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Title: Tsunami earthquakes : vertical pop-up expulsion at the forefront of subduction megathrust
Authors: Hananto, N. D.
Leclerc, F.
Li, L.
Etchebes, M.
Carton, H.
Tapponnier, P.
Qin, Y.
Avianto, P.
Singh, S.C.
Wei, S.
Keywords: Science::Geology::Volcanoes and earthquakes
Issue Date: 2020
Source: Hananto, N. D., Leclerc, F., Li, L., Etchebes, M., Carton, H., Tapponnier, P., ... Wei, S. (2020). Tsunami earthquakes : vertical pop-up expulsion at the forefront of subduction megathrust. Earth and Planetary Science Letters, 538, 116197. doi:10.1016/j.epsl.2020.116197
Journal: Earth and Planetary Science Letters
Abstract: Published slip distribution models, based on geodetic, seismological and tsunami data, of the Mw 7.8, 2010 Mentawai tsunami earthquake offshore south-central Sumatra, suggest that the large tsunami wave was generated by a narrow swath of high seafloor uplift along the accretionary wedge front, implying higher vertical throw than that consistent with slip on the shallow-dipping megathrust. Here we present high-resolution seismic reflection profiles across the 2010 rupture zone that image the youngest deformation at the accretionary wedge front. The profiles reveal conjugate, steeply-dipping, active thrust faults that branch upwards from the megathrust and bound triangular pop-ups. The seismologically determined co-seismic slip (≥10 m) on the 6°-dipping decollement probably caused a comparable amount of upward expulsion of these ∼3 km–wide, flat-topped pop-ups. Co-seismic throw on the ≈60° dipping thrusts that bound the pop-up plateaus maximize the uplift of the seafloor and overlying water-column, providing an additional localised tsunami source. Tsunami simulations show that such combined deformation, i.e. the broad-scale seafloor displacement caused by slip on the megathrust and the localized 8–10 m seafloor uplift across a 6–9 km-wide pop-up belt involving up to three pop-ups, is able to reproduce the 2010 tsunami amplitude measured by a DART buoy, and observed run-up heights in the Mentawai Islands. This simple mechanism, observed in analogue sandbox shortening experiments, may thus efficiently generate the oversize waves that characterize Tsunami-Earthquakes. Systematic mapping of pop-ups along accretionary wedge fronts may help identify trench segments prone to produce the special class of seismic events that spawn exceptionally large tsunamis.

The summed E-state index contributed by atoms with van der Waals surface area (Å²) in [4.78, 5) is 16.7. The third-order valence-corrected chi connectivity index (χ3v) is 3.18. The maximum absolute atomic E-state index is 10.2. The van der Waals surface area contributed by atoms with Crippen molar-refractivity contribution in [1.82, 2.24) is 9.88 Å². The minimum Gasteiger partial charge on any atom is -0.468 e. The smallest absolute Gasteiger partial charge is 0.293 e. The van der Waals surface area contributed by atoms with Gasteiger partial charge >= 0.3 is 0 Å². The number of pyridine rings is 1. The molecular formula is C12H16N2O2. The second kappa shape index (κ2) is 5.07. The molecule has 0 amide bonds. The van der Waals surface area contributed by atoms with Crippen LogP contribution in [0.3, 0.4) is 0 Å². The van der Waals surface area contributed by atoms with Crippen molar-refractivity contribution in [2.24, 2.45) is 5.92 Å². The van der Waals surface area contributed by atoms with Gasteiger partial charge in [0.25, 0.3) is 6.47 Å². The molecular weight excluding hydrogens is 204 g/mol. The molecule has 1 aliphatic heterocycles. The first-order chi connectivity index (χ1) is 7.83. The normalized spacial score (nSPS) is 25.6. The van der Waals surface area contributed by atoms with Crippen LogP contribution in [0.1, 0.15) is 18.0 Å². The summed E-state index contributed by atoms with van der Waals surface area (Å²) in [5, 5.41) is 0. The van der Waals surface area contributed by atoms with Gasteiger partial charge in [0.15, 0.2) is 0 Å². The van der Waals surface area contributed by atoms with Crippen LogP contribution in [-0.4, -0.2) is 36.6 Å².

ISSN: 0012-821X
DOI: 10.1016/j.epsl.2020.116197
Rights: © 2020 The Authors. Published by Elsevier B.V. This is an open access article under the CC BY-NC-ND license (
Fulltext Permission: open
Fulltext Availability: With Fulltext
Appears in Collections:EOS Journal Articles

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